US: Blu, the maker of electronic cigarettes that release a nicotine-laden vapour instead of smoke, has developed packs of e-cigarettes with sensors that will let users know when other e-smokers are nearby. The packs vibrate when a smoker nears a retail outlet that sells Blu cigarettes. One can consider it as the introduction of location-based service exclusively for smokers, as Jason Healy, the founder of Blu, said that later versions will be tethered to a smartphone through an app, allowing more options for real-time communication.
The company is also considering to develop a system through which the packs will monitor how much people are smoking and report back to them — or to their doctors.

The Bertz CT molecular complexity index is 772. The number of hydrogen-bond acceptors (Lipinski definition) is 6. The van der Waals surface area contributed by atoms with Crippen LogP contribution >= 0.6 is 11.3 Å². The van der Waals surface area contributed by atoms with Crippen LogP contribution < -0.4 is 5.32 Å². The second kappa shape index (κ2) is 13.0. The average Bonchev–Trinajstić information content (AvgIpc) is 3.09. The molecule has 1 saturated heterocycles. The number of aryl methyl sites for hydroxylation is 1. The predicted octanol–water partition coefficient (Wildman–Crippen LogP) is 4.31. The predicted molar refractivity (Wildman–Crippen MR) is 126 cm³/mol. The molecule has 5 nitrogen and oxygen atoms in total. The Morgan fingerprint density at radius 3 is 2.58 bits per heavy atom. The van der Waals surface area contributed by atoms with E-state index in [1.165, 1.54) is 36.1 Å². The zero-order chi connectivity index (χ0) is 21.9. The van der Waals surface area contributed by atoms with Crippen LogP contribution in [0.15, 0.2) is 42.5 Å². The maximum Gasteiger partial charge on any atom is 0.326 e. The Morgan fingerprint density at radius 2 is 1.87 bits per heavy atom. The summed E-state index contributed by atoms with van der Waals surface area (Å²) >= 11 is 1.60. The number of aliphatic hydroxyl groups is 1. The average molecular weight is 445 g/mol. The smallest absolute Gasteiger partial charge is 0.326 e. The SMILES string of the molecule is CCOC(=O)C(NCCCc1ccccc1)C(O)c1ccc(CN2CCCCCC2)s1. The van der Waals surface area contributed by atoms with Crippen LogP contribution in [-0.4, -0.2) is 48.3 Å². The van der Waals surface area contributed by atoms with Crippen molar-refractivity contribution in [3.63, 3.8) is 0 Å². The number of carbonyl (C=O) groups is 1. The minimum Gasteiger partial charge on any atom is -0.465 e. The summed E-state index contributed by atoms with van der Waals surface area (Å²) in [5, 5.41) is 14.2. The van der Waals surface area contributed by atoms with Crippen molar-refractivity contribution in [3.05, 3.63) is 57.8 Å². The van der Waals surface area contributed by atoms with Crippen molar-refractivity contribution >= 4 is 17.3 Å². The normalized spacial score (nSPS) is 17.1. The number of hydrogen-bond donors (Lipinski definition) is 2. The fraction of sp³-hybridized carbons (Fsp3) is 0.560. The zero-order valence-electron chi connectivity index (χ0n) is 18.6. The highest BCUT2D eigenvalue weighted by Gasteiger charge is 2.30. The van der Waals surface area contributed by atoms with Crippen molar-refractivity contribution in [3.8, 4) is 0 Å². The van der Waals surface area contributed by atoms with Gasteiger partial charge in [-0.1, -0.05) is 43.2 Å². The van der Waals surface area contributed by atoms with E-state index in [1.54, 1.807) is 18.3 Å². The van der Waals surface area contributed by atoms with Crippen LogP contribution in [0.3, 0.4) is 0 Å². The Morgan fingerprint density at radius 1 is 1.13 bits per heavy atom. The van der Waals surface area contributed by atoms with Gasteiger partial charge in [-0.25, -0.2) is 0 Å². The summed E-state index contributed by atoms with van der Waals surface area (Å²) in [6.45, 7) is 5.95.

The new “smart packs,” which will go on sale next month for USD 80 for five e-cigarettes, are equipped with devices that emit and search for the radio signals of other packs. When they get within 50 feet of one another, the packs vibrate and flash a blue light.
The reusable packs, which serve as a charger for the cigarettes, can be set to exchange information about their owners, like contact information on social networking sites, that can be downloaded onto personal computers.
E-cigarettes have several obvious advantages to their traditional counterparts. They allow users to avoid bans on smoking in public places because they release only water vapour. Healy and other e-cigarette manufacturers also claim that they have practically no negative health effects — an assertion that draws scepticism in many quarters. But the devices are also, in their own way, gadgets.
Marketers think people want more devices to link to each other. More than 105 million adult Americans have at least two types of connected devices, and 37 million have five or more, according to Forrester Research.